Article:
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Update: TSCA Reform Bill Tries to Reach President's Desk

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A bill amending the Toxic Substances Control Act (TSCA) to revise regulations on chemicals such as Methylene chloride in the U.S., the TSCA Modernization Act of 2015, has passed the U.S. House of Representatives.  

Sen. Rand Paul (R-Ky.) on Thursday said he’s blocking quick consideration of the Senate’s chemical safety overhaul bill because he hasn’t had time to read it, according to reports

This follows shortly after U.S. Senator Tom Udall's office (Democrat-N.M.) said the Senate was expected to vote later this week and the White House had indicated the president would sign the bill. 

"The House vote ... is a major milestone that has taken years of negotiation and collaboration across both parties and both houses of Congress. We aren't done yet — the Senate still needs to pass this bill. But we are steps away from finally having a working chemical safety law that protects our children and our communities from dangerous chemicals," said Udall. 

The EPA must conduct and publish a risk evaluation for a chemical if: (1) the EPA determines it may present an unreasonable risk of injury to health or the environment or (2) a manufacturer of a chemical requests an evaluation.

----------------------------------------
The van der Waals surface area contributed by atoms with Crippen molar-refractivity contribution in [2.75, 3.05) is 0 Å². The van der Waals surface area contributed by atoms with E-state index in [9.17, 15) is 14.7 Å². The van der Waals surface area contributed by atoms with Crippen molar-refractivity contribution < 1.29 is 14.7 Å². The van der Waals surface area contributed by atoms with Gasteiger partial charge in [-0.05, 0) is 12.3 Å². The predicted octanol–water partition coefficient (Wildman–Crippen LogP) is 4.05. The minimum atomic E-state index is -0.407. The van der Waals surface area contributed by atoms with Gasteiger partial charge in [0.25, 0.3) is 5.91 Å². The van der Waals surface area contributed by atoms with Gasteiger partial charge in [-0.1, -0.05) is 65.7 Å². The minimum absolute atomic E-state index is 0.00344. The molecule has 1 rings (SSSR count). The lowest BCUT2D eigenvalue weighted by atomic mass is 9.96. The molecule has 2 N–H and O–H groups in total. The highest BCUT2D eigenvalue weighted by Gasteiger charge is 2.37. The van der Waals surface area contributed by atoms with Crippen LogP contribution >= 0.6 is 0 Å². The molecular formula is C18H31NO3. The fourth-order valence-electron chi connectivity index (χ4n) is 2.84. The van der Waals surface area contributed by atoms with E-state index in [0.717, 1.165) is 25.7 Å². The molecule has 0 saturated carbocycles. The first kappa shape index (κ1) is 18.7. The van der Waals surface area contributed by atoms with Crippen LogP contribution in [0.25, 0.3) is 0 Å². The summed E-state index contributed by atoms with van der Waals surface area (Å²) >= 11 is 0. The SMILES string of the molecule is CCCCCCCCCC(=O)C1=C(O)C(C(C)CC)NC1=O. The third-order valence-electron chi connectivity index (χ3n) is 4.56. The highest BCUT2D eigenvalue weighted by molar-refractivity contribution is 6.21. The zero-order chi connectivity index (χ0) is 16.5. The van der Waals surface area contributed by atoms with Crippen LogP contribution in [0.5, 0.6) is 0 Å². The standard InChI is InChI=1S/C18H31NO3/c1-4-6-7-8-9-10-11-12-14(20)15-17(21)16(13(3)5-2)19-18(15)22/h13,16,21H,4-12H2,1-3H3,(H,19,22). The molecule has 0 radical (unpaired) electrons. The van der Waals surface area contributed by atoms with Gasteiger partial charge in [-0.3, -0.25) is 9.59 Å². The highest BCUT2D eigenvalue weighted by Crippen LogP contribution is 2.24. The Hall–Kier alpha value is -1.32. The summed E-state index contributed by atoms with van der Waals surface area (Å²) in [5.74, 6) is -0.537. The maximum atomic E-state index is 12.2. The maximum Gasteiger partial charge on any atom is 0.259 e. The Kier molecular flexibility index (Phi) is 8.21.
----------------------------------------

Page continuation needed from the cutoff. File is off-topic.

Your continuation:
The H.R.2576 - Frank R. Lautenberg Chemical Safety for the 21st Century Act passed this week by a 403 - 12 vote. The bill passed by a 391-1 vote in the Senate back in December 2015

Regulations and Risk Evaluations 

TSCA's scope is revised by requiring the Environmental Protection Agency (EPA) to regulate chemicals so that they no longer present unreasonable risks of injury to health or environment instead of requiring the EPA to provide adequate protection against those risks using the least burdensome requirements. 

The EPA must conduct and publish a risk evaluation for a chemical if:

(1) the EPA determines it may present an unreasonable risk of injury to health or the environment

or (2) a manufacturer of a chemical requests an evaluation.

The EPA must initiate 10 or more risk evaluations in each fiscal year. The EPA is authorized to require testing on a chemical when it is necessary to conduct an evaluation. If an evaluation determines a chemical will pose an unreasonable risk, the EPA must issue a risk management rule for the chemical.

The EPA has made recent risk reduction actions on a number of chemicals including:

This bill revises requirements concerning the disclosure of confidential business information, preemption of state law, fees to defray the cost of administering TSCA, and scientific standards and evidence.

The International Fragrance Association (IFRA) North America has applauded the legislation saying it supports and encourages innovation, and ensures that materials production drives the global economy. The fragrance industry utilizes an internal TSCA-like program that generates and evaluates data, considers consumer use and exposure and if needed, restricts or bans fragrance materials when scientifically necessary. 

Read more of the story in C&T

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